Heading into Thursday night’s game action, the Sens own the 26th-ranked power play, 17th-ranked penalty kill, and still have all kinds of questions between the pipes.
On-again, off-again sniper Alex Kovalev has yet to find his stride, and many of the Senators' top prospects look far from ready to compete at the level GM Bryan Murray expects.
The Wild are off to a rather ordinary 2-2-1 start. That said, the team currently owns the top-ranked power play in the league and the 14th-ranked penalty kill; they sit second overall in goals for and 10th overall in goals against.
As good as the Wild have been five-on-five and on special teams, there is still plenty of concern that this team may not have enough firepower over an 82-game season. In the Western Conference, they may miss the playoffs for the third straight season.
With fan interest climbing and the team's nucleus looking ready to make a move this spring, the Wild may be looking to shake things up for the long-term. This may mean entertaining the idea of a roster move or two.
The Wild currently have a total of $58,240,654 committed to 24 players, leaving them with approximately $1.2 million to add players (all numbers courtesy of capgeek.com).
Defensively, the Wild feature a very good stable of talent, including Brent Burns ($3.55 million through 2011-12), Nick Schultz ($3.5 million through 2013-14), Marek Zidlicky ($4.0 million through 202-13), Cam Barker ($3.1 million through 2011-12) and Greg Zanon (just under $2 million through 2011-12).
Offensively, the Wild feature the likes of Martin Havlat ($5 million per year through 2014-15), Mikko Koivu ($6.75 million through 2017-2018), Andrew Brunette ($2.33 million—UFA 2011-12), Matt Cullen ($3.5 million through 2012-13 with a no-trade clause) and Pierre-Marc Bouchard ($4 million through 2012-13).
Of those players, one would have to assume that Koivu, Burns, Brunette, Zidlicky, and Havlat are all but untouchable.
That said, with trades often contingent on making the numbers work, perhaps one of them would be made available to the Senators for a significant return.
On the farm, the Wild have centre Mikael Granlund (who may emerge as a star one day), but other than that their prospect cupboard is void of any future stars, which is alarming considering where the Wild have drafted over the past decade.
Sure, Colton Gillies may emerge as a solid third liner, and Justin Falk has shown signs of improvement, but many of the Wild's prospects are going to be long-term “works in progress,” with many of them at least another 2-3 years away from helping the big club.
The Senators have a number of high-priced talents on their roster that they may be leaning toward trading for the right price.
As it stands now, the Sens have a total of $58,434,723 committed to 22 players, leaving them with approximately $1 million with which to acquire another player or two at the deadline or via trade.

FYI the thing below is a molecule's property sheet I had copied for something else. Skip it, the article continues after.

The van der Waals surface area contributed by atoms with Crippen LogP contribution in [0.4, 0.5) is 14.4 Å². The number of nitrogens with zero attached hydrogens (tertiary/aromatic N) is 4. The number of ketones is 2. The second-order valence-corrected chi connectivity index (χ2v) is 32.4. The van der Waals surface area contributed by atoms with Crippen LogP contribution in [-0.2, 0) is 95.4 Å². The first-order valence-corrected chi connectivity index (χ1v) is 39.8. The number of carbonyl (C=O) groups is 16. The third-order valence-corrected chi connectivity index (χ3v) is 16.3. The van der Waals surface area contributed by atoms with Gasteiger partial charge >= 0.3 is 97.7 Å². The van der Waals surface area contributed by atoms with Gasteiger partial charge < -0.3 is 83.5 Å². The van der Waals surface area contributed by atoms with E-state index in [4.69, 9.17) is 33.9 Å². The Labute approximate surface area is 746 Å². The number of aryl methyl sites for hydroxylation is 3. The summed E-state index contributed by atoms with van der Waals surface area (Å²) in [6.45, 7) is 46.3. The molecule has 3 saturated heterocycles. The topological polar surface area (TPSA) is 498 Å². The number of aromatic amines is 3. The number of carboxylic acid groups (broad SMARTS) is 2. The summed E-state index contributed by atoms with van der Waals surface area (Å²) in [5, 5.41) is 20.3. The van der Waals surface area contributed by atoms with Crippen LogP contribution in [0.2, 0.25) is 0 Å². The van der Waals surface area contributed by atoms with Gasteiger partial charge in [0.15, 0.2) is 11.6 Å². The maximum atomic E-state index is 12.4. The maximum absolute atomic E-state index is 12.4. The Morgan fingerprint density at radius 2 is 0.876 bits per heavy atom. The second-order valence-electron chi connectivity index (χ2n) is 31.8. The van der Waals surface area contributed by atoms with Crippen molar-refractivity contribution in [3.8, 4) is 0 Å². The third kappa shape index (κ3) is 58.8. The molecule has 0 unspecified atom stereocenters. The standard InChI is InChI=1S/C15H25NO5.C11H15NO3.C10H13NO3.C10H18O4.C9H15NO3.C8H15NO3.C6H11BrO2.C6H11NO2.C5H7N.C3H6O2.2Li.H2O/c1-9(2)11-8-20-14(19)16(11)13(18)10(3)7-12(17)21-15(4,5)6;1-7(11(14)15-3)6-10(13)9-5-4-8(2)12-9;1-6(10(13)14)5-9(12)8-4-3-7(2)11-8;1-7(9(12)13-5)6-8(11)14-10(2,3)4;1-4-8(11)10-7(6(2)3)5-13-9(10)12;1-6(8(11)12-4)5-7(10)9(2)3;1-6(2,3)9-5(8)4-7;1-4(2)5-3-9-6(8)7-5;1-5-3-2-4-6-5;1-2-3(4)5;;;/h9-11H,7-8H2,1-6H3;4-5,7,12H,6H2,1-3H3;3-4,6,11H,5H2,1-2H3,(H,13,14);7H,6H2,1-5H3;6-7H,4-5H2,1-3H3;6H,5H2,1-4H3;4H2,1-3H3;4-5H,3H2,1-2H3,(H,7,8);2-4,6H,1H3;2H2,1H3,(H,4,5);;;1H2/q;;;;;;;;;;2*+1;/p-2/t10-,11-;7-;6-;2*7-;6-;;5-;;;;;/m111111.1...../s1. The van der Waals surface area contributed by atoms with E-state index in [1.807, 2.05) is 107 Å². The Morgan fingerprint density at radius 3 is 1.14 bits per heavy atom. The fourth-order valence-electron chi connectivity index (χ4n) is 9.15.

Jason Spezza leads the pack with an alarming $7 million contract through 2014-15, with elder statesman Daniel Alfredsson’s $4.875 million contract through 2012-13 looking equally ugly at times.
Mike Fisher’s $4.2 million contract through 2012-13 is another head scratcher, while Milan Michalek’s $4.33 million cap hit through 2013-14 is also looking a little on the overpaid side.
Paying $5.5 million for aging, frail defenseman Sergei Gonchar looked more like a desperation move than anything else this summer. And the loss of Anton Volchenkov looks to have destroyed this club’s confidence.
It is hard to imagine the Wild being interested in any of these players unless the Sens wanted to ship the likes of Alex Kovalev and his $5 million salary (which expires at the end of the 2010-11 season) over to the Wild in return for Martin Havlat ($5 million per through 2014-15).
If the Wild could get rid of Havlat’s huge salary, they could put themselves in a tremendous position to attract the likes of Brad Richards and other potential high-profile free agents next summer, which may prove beneficial on the ice and in the PR department.
As far as prospects go, the Senators have a very respectable stable of young defensemen in their system, including Erik Kalrsson (who will likely stick with the big club this season), Jared Cowan, David Runblad and Patrick Wiercioch.
As good as the Sens' defensive prospects are, there is still some concern that they are lacking depth in their forward group, which is where the Wild may be interested.
Unless the Senators are talking about depth players, I just cannot see how or why they would bother to entertain making any bold moves.
So it seems any chatter between the Sens and Wild will ultimately go nowhere.
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